i remember going for a walk with one of my friends in downtown toronto, before i moved here. we were walking along college at bathurst street and there was an older homeless man convulsing on the cobblestone corner. And as we walked across the street i couldn't take my eyes off him. As we got to the other side my friend looked back or asked what i was looking at or something, and he saw the man aswell. but the sad part is that you say people see homeless people as a pervasive urban nuisance, but i think that a lot of people have chosen not to see homeless people at all. i think that street beggars, or just people who live on the streets in general have become such a part of our way of life that we don't even consider what it must be like to be in their shoes that they become invisable to us all together. a shadow of a former life. my friend then said to me that after 6 months or so of living in the city i wouldn't really see them anymore either. sadly and happily though, it's been about two years and it still tugs at heart when i see someone. though i don't always help them out, which also always makes me mad at myself the moment i lose that chance. anyways, when i do spare the extra buck or two, regardless of what it goes towards i don't really mind. i guess i figure that if drugs or alcohol is what will get them through the day, their lives aren't going to be changing much in the near future, so living in their altered world is probably better than ours. though if it was somehow tangible that my money to buy their drugs has a negative effect (where i just see it as irrelavent), i'd have to admit i would think twice. oh well, sorry this is so long.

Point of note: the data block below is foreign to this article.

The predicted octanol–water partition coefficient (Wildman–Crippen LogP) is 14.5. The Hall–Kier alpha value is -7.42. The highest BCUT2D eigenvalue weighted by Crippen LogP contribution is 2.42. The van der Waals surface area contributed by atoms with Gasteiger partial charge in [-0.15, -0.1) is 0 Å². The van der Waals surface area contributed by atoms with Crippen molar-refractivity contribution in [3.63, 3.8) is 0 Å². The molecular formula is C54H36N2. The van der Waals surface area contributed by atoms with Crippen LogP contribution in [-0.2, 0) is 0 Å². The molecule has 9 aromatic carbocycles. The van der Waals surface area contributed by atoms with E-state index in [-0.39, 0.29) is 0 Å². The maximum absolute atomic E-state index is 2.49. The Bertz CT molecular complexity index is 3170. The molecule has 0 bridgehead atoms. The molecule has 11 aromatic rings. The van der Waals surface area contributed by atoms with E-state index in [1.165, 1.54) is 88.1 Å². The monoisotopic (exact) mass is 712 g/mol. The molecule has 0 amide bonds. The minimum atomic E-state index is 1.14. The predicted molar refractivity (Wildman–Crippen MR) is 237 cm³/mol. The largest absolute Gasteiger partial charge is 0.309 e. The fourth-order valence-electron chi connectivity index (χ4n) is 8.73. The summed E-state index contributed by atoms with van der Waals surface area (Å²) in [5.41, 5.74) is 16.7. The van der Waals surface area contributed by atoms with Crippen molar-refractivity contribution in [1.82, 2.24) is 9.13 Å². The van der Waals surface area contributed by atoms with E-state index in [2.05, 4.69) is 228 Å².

-Emily